Today sees Jisc launch registration for the Jisc Digital Festival 2015.
Simon Nelson, chief executive of FutureLearn, the social learning platform set up by The Open University as the first UK-based provider of massive open online courses (MOOCs), is confirmed as one of four keynote speakers at the festival, taking place on 9-10 March 2015 at the ICC in Birmingham.
The festival will showcase the very best in UK digital talent. Celebrating the theme of ‘connect more’, the event will bring people together through digital technology across UK education, research, skills and enterprise, to position the UK at the forefront of international practice.
Martyn Harrow Jisc’s chief executive said:
“We aim to transform the traditional conference feel and build on our festival experience. By ‘connecting more’ delegates can take advantage of the personalised spaces to share best practice with their peers, take part in the interactive sessions, hands-on demos, speakers corner and debates, and feel very much part of the festival action.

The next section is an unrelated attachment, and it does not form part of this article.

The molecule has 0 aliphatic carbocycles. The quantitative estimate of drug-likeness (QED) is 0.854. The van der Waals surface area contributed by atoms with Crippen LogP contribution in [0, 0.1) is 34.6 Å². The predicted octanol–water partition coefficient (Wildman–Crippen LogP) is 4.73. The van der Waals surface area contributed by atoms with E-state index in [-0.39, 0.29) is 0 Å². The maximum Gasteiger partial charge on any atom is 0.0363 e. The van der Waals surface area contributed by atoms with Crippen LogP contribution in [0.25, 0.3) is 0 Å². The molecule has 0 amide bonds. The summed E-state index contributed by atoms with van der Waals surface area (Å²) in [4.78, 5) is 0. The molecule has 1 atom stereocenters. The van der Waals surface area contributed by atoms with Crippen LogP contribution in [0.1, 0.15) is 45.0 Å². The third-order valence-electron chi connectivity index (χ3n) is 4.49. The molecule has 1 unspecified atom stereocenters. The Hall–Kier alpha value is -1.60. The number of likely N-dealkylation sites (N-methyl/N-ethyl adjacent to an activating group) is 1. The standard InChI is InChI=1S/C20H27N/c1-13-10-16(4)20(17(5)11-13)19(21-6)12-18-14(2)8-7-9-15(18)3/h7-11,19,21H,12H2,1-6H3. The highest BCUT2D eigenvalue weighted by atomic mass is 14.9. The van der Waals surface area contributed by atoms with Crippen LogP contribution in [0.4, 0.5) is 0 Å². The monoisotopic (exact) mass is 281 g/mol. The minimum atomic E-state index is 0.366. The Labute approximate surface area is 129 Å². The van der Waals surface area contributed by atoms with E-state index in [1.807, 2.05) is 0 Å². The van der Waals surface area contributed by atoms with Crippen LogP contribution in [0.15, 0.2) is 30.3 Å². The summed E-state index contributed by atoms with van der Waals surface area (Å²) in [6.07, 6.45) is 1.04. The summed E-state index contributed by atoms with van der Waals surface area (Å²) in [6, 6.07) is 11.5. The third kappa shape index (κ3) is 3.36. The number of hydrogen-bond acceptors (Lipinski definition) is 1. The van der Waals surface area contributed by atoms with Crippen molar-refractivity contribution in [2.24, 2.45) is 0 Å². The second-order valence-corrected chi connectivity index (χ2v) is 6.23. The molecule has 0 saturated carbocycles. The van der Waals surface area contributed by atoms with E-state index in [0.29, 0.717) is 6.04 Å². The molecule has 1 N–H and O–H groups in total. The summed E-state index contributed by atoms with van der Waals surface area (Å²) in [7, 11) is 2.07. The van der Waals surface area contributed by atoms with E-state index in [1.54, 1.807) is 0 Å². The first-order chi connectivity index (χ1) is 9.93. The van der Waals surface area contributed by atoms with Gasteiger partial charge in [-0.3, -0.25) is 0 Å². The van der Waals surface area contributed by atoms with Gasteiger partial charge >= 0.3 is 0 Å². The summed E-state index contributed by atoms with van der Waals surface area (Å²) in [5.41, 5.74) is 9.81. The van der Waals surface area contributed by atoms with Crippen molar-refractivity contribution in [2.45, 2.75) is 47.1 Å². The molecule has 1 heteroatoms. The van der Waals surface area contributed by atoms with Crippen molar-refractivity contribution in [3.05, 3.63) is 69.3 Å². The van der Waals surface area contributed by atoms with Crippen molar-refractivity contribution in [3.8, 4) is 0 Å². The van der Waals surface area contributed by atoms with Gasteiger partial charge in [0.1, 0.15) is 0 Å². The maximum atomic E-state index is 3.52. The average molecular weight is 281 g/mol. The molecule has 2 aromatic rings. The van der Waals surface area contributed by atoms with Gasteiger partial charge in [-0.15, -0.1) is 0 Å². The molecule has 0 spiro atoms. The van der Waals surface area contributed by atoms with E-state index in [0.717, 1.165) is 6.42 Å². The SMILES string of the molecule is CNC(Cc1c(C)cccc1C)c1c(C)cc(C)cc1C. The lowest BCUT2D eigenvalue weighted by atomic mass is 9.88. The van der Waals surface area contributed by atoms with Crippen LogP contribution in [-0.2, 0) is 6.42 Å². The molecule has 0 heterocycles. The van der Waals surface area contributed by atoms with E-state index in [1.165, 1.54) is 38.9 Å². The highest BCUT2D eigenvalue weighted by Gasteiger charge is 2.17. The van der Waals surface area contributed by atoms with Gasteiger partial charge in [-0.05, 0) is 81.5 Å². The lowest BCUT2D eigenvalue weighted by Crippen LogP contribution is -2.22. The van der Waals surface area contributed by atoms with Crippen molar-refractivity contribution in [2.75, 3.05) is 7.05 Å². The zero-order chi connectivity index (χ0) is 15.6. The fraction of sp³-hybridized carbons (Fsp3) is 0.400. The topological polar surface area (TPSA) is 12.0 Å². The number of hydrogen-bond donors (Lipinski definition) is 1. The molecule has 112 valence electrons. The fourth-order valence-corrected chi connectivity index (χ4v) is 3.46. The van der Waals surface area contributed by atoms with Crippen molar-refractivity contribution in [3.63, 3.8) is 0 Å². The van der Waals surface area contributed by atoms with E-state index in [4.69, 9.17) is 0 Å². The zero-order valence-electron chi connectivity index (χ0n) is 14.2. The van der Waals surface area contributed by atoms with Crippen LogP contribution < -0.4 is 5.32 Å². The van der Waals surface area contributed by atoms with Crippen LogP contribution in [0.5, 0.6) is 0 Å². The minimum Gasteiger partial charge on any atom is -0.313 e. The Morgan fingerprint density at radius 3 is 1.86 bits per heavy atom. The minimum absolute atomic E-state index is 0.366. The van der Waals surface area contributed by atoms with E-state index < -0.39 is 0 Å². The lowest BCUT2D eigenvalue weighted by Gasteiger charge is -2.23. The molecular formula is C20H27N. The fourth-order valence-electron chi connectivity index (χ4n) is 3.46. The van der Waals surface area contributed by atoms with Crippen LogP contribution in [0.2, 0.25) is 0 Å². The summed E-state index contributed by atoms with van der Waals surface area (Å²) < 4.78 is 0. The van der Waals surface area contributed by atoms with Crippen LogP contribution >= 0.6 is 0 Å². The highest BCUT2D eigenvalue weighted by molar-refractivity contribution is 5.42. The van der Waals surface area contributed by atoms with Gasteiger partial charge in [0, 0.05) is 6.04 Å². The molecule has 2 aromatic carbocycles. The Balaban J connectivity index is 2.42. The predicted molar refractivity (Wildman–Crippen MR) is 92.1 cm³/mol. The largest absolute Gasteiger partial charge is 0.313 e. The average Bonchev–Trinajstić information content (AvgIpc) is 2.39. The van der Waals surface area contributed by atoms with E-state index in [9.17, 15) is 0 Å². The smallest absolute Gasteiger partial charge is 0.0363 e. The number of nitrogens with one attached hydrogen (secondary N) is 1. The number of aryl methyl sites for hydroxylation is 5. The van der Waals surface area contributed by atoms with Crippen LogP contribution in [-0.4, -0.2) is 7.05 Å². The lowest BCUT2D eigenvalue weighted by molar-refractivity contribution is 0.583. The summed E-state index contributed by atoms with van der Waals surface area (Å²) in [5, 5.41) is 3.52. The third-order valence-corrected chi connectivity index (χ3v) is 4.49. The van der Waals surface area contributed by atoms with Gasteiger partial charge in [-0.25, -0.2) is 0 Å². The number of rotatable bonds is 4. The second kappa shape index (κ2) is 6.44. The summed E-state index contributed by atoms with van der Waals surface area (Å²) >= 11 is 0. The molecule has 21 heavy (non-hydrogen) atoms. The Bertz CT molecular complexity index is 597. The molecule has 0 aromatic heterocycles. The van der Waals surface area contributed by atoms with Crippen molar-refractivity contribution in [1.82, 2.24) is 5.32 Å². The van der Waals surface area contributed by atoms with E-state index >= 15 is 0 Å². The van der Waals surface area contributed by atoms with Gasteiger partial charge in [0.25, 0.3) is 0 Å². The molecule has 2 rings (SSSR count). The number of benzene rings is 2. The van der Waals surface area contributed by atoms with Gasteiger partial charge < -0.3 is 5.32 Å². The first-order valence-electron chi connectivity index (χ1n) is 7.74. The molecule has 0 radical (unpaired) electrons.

Our vision is for the UK to become the most digitally advanced education and research nation in the world, and the Jisc Digital Festival will be a great place to showcase how far along that road we already are.
We know that this event is pivotal in facilitating the sort of information sharing, decision-making and shaping of the digital agenda that will help to take FE, HE and skills to new heights. In creating an open atmosphere that promotes intellectual curiosity and sharing of resources, we are providing a unique platform for achieving excellence through digital technologies for the benefit of all.”
A number of leading organisations in the learning technologies space have already confirmed as exhibiting, including software and technology company Digital Science, media streaming and archive solution service, Planet eStream, and Figshare, a cloud repository where users can make all of their research outputs available in a citable, shareable and discoverable manner.